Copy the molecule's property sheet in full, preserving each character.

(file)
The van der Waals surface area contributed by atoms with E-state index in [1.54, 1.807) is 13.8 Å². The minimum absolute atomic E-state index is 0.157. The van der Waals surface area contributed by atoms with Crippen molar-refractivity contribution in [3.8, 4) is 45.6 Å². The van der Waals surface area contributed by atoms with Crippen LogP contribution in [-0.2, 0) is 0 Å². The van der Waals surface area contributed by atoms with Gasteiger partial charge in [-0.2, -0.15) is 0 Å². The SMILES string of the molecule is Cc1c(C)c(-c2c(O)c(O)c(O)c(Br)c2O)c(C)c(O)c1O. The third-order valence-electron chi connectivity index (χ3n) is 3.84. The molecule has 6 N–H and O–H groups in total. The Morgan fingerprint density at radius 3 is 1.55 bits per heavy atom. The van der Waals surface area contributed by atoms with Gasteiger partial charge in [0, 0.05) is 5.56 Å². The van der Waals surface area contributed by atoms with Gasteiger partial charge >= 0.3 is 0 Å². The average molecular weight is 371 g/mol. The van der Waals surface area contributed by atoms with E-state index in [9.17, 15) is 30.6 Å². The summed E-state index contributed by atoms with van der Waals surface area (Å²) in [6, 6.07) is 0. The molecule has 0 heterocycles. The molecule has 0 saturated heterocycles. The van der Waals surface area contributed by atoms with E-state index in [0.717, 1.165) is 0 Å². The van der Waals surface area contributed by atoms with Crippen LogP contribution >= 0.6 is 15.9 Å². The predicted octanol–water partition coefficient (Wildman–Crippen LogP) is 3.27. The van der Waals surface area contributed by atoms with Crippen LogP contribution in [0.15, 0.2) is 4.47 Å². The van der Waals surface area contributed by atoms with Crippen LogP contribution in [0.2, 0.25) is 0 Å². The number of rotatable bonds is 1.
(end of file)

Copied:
The van der Waals surface area contributed by atoms with E-state index in [1.54, 1.807) is 13.8 Å². The minimum absolute atomic E-state index is 0.157. The van der Waals surface area contributed by atoms with Crippen molar-refractivity contribution in [3.8, 4) is 45.6 Å². The van der Waals surface area contributed by atoms with Crippen LogP contribution in [-0.2, 0) is 0 Å². The van der Waals surface area contributed by atoms with Gasteiger partial charge in [-0.2, -0.15) is 0 Å². The SMILES string of the molecule is Cc1c(C)c(-c2c(O)c(O)c(O)c(Br)c2O)c(C)c(O)c1O. The third-order valence-electron chi connectivity index (χ3n) is 3.84. The molecule has 6 N–H and O–H groups in total. The Morgan fingerprint density at radius 3 is 1.55 bits per heavy atom. The van der Waals surface area contributed by atoms with Gasteiger partial charge in [0, 0.05) is 5.56 Å². The van der Waals surface area contributed by atoms with Gasteiger partial charge >= 0.3 is 0 Å². The average molecular weight is 371 g/mol. The van der Waals surface area contributed by atoms with E-state index in [9.17, 15) is 30.6 Å². The summed E-state index contributed by atoms with van der Waals surface area (Å²) in [6, 6.07) is 0. The molecule has 0 heterocycles. The molecule has 0 saturated heterocycles. The van der Waals surface area contributed by atoms with E-state index in [0.717, 1.165) is 0 Å². The van der Waals surface area contributed by atoms with Crippen LogP contribution >= 0.6 is 15.9 Å². The predicted octanol–water partition coefficient (Wildman–Crippen LogP) is 3.27. The van der Waals surface area contributed by atoms with Crippen LogP contribution in [0.15, 0.2) is 4.47 Å². The van der Waals surface area contributed by atoms with Crippen LogP contribution in [0.2, 0.25) is 0 Å². The number of rotatable bonds is 1.